Another dozen or so key players for UO have missed significant time with injuries. 

Griffin, unfortunately, is no stranger to knee injuries. He suffered a season-ending knee injury his senior year at McEachern High School in Powder Springs, Ga.  Sources were not sure if he injured the same knee this week. 

The good news is that Griffin, with any luck, should have enough time to rehabilitate in time to return to action next season. 

UO RB Royce Freeman to return at WSU

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Scott Olmos-USA TODAY Sports

UO RB Royce Freeman to return at WSU

Oregon junior running back Royce Freeman has a chance to rewrite the programs rushing record list this season. Each week we will provide an update on his progress. 

EUGENE - Oregon junior running back Royce Freeman will return to action after missing one game with a lower leg injury, Oregon running backs coach said today following practice. 

"He's been practicing full, so I expect him to be 100 percent," Campbell said following Tuesday's practice. 

Freeman, not available for comment, left Oregon's loss at Nebraska on Oct. 17 in the first quarter with 31 yards. He then was held out of Saturday's loss to Colorado at home. 

Missing seven quarters of action, and the team losing two games, have pretty much killed Freeman's chances at becoming a Heisman Trophy candidate.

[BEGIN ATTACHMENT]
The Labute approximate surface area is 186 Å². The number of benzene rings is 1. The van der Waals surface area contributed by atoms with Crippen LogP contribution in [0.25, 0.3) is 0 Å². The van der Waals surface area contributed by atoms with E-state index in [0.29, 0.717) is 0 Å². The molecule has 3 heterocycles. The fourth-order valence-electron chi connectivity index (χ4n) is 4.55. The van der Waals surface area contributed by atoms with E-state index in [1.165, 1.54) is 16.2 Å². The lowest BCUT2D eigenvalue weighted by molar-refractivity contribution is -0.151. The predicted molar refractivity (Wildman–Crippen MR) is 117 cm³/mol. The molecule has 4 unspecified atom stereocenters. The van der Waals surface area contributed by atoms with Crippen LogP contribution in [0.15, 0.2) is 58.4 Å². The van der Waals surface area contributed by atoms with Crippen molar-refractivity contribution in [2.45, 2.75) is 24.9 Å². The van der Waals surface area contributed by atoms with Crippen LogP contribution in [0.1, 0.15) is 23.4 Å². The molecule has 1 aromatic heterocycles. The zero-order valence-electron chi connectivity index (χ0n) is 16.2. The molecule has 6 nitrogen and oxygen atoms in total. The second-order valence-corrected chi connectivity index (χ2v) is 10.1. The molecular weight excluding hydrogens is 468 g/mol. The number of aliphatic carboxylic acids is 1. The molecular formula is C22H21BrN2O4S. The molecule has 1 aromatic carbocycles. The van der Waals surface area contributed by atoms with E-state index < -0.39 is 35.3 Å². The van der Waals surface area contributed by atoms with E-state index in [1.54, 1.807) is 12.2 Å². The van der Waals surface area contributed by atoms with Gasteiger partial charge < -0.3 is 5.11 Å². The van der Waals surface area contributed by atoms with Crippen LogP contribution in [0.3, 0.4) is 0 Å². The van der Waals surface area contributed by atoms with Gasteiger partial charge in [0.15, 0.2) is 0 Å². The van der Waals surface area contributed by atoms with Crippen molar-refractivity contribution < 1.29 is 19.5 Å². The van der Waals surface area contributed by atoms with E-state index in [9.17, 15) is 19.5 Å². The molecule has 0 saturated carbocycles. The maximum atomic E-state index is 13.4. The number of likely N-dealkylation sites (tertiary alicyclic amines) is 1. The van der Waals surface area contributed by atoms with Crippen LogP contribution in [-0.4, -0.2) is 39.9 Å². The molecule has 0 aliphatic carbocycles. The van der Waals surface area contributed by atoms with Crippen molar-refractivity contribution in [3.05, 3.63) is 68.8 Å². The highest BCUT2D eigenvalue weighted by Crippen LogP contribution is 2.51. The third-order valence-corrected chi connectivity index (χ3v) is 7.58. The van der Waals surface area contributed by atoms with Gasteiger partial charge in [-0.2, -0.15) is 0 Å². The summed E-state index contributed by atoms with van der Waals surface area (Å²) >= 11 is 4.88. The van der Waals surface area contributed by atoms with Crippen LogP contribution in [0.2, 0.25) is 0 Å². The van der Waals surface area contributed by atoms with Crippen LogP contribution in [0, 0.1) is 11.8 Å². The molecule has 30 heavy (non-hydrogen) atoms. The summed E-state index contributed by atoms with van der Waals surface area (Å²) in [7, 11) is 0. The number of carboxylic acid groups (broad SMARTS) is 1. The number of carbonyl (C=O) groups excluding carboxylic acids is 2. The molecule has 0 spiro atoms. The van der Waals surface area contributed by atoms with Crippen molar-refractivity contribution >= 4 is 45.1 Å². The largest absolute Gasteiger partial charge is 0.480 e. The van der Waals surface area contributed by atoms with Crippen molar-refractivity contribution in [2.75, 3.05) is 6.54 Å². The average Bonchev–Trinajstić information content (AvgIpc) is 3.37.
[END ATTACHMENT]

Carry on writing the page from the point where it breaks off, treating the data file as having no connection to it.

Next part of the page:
The action missed had also severely hurt Freeman's chances of breaking Oregon's career rushing record held by LaMichael James.

Freeman is 1,555 yards away from James' record of 5,082 set from 2009 through 2011. 

Freeman began the year with 3,203 career yards after rushing for a program-record 1,838 yards in 2015. That figure broke James' previous single-season record of 1,805 set in 2011. 

Here is a statistical breakdown of Freeman's run at both the yardage and touchdown records:

RUSHING YARDAGE

James' record: 5,082 yards.

Last week: Freeman sat out the team's 41-38 loss to Colorado. The week prior at Nebraska he rushed for 31 yards before leaving the game in the first quarter with an injury during the 35-32 loss. 

2016 total: Freeman has gained 325 yards on 37 carries this season. 

Career total: Freeman has 3,528 career yards. He needs 92 to move into second place all time ahead of Kenjon Barner (3,623)

Freeman needs: He sits 1,554 yards away from breaking James' record. 

Average needed per game (13-game season): With nine games remaining, Freeman must average 172.7 yards per game to break James' record. 

RUSHING TOUCHDOWNS

James' record: 53.

Last week: Freeman sat out. 

2016 total: He now has four rushing touchdowns. 

Career total: Freeman sits at 39 for his career. He needs two touchdowns to tie Barner (41) for second place. 

Freeman needs: He is 14 rushing touchdowns away from breaking the record. 

Next up: The Ducks play at Washington State (1-2). 

UO RB Royce Freeman to sit out Colorado game

UO RB Royce Freeman to sit out Colorado game

Oregon junior running back Royce Freeman, who left last Saturday's 35-32 loss at Nebraska in the first quarter with a lower leg injury, will not play today when the Ducks host Colorado at Autzen Stadium, according to sources. 

Freeman, who was just announced as the starter during pregame and appeared on the field during warmups in full uniform, but not in cleats, is expected to make a full recovery from the undisclosed injury.